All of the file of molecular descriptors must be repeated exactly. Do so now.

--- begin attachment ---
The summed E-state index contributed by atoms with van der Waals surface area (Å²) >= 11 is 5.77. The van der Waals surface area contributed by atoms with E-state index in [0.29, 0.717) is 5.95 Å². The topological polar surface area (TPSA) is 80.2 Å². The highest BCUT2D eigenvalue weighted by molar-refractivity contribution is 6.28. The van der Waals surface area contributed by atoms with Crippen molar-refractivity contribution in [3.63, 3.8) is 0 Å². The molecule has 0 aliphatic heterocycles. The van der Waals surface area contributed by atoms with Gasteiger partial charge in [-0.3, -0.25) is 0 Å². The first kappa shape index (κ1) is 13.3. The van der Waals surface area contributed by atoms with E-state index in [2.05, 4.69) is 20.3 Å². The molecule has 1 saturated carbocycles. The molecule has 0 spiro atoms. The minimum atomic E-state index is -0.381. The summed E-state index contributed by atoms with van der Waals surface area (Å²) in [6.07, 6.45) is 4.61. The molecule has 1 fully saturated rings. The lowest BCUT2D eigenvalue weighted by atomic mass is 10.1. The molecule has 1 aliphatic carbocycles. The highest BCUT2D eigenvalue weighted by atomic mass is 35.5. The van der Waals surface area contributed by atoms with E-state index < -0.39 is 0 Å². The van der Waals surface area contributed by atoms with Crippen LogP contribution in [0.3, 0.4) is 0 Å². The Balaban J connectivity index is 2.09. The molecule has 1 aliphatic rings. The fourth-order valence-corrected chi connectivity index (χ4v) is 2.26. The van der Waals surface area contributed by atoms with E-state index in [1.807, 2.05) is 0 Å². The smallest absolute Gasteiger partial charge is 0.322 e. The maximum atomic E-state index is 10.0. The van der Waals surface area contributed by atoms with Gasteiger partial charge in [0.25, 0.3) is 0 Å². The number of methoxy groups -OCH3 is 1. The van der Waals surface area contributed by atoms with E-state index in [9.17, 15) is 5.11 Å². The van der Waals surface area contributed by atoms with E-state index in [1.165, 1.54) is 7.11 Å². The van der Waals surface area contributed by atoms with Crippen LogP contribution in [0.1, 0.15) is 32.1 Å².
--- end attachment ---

The summed E-state index contributed by atoms with van der Waals surface area (Å²) >= 11 is 5.77. The van der Waals surface area contributed by atoms with E-state index in [0.29, 0.717) is 5.95 Å². The topological polar surface area (TPSA) is 80.2 Å². The highest BCUT2D eigenvalue weighted by molar-refractivity contribution is 6.28. The van der Waals surface area contributed by atoms with Crippen molar-refractivity contribution in [3.63, 3.8) is 0 Å². The molecule has 0 aliphatic heterocycles. The van der Waals surface area contributed by atoms with Gasteiger partial charge in [-0.3, -0.25) is 0 Å². The first kappa shape index (κ1) is 13.3. The van der Waals surface area contributed by atoms with E-state index in [2.05, 4.69) is 20.3 Å². The molecule has 1 saturated carbocycles. The molecule has 0 spiro atoms. The minimum atomic E-state index is -0.381. The summed E-state index contributed by atoms with van der Waals surface area (Å²) in [6.07, 6.45) is 4.61. The molecule has 1 fully saturated rings. The lowest BCUT2D eigenvalue weighted by atomic mass is 10.1. The molecule has 1 aliphatic carbocycles. The highest BCUT2D eigenvalue weighted by atomic mass is 35.5. The van der Waals surface area contributed by atoms with E-state index < -0.39 is 0 Å². The van der Waals surface area contributed by atoms with Crippen LogP contribution in [0.3, 0.4) is 0 Å². The Balaban J connectivity index is 2.09. The molecule has 1 aliphatic rings. The fourth-order valence-corrected chi connectivity index (χ4v) is 2.26. The van der Waals surface area contributed by atoms with E-state index in [1.807, 2.05) is 0 Å². The smallest absolute Gasteiger partial charge is 0.322 e. The maximum atomic E-state index is 10.0. The van der Waals surface area contributed by atoms with Gasteiger partial charge in [0.25, 0.3) is 0 Å². The number of methoxy groups -OCH3 is 1. The van der Waals surface area contributed by atoms with E-state index in [9.17, 15) is 5.11 Å². The van der Waals surface area contributed by atoms with E-state index in [1.165, 1.54) is 7.11 Å². The van der Waals surface area contributed by atoms with Crippen LogP contribution in [0.1, 0.15) is 32.1 Å².